Residential care is largely a service provided by direct care staff. Thus, the availability of staff may be an important indicator of how well facilities meet the needs of their residents. The NSRCF asked about the total number of hours of direct resident care each type of staff worked in the past seven days. Work hours were collected for personal care aides, licensed practical nurses/licensed vocational nurses (LPNs/LVNs), registered nurses (RNs), and the administrator, if he or she provides direct care to residents. The survey collected data on the number of hours of direct care provided by administrators because in small facilities--which make up half of RCFs--administrators often provide a substantial portion of direct care to residents. However, because the administrators' hours are estimates of the amount of time they spend on direct care rather than management tasks, their staff hours may be less accurate than for other staff whose sole job is to provide resident care.
Figure 1 provides data on the average number of hours of direct staff care provided in Medicaid and non-Medicaid facilities. Care hours are provided for all staff combined and for four staff categories--RNs, LPNs/LVNs, personal care aides, and administrators. The top chart shows staffing with facilities as the unit of analysis. This chart shows that there are no statistically significant differences in the mean hours of care provided by all direct care staff per resident per day between Medicaid and non-Medicaid facilities at the facility level.
FIGURE 1. Direct Care Staffing: Facility Level and Facilities Where Residents Live, Average Hours per Resident Day, by Medicaid Status
Facility Level Analysis
For the chart on facilities serving any residents on Medicaid, differences are not statistically significant at p<0.05.
Facilities in Which Residents Live
For the chart on facilities where Medicaid and non-Medicaid residents live, all differences are statistically significant at p<0.05 or less.
SOURCE: RTI International analysis of the NSRCF.
The bottom chart in the figure shows the average number of direct care hours per resident per day in the facilities in which residents live. The resident is the unit of analysis in the second chart. Overall, staffing levels for all direct care staff are much lower if the unit of analysis is residents rather than facilities. For facilities in which residents live, the difference in the number of total direct care staff hours by resident Medicaid status is statistically significant but the difference is small (2.5 hours per resident per day for Medicaid residents compared to 2.3 hours per resident per day for non-Medicaid residents).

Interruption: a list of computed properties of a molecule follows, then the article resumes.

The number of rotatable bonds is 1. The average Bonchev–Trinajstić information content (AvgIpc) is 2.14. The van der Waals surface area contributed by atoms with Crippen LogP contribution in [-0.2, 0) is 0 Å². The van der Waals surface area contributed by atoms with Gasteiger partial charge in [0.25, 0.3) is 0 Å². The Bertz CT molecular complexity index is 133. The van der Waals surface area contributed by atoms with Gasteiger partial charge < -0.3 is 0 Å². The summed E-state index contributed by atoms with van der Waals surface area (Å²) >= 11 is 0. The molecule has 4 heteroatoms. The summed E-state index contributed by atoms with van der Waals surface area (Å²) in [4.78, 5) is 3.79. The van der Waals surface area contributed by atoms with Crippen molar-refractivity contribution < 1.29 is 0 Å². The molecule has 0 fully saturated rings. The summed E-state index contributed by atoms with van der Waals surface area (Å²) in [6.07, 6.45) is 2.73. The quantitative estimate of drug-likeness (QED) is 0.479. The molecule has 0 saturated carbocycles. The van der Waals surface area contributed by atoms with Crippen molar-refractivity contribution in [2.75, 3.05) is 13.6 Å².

The figure also shows that, at the facility level, the mean number of personal care aide hours and total nursing care hours (i.e., LPN and RN hours) do not differ by Medicaid status. At the resident level, however, the differences for these staffing categories are statistically significant, with the facilities in which Medicaid residents live having higher average staffing levels. The differences, however, are small: 0.3 hours per resident per day of total nursing care (LPN/LVN and RN) for non-Medicaid residents compared to 0.2 hours per resident per day for Medicaid residents, and 1.9 hours of personal care hours for Medicaid residents compared to 1.8 hours for non-Medicaid residents.
With the facility as the unit of analysis, the average direct care hours per resident per day provided by facility administrators are somewhat higher in Medicaid RCFs (1.1 hours) than in non-Medicaid RCFs (0.8 hours); however, the difference is not statistically significant. This difference also exists in facilities where Medicaid residents live; on average, administrators provide a higher number of hours of direct care per resident per day (0.4 hours per resident per day) than in facilities where non-Medicaid residents live (0.2 hours per resident per day), a statistically significant difference. This difference in administrator hours by Medicaid status likely occurs because a larger proportion of the Medicaid facilities are small facilities, with relatively few staff other than the administrator.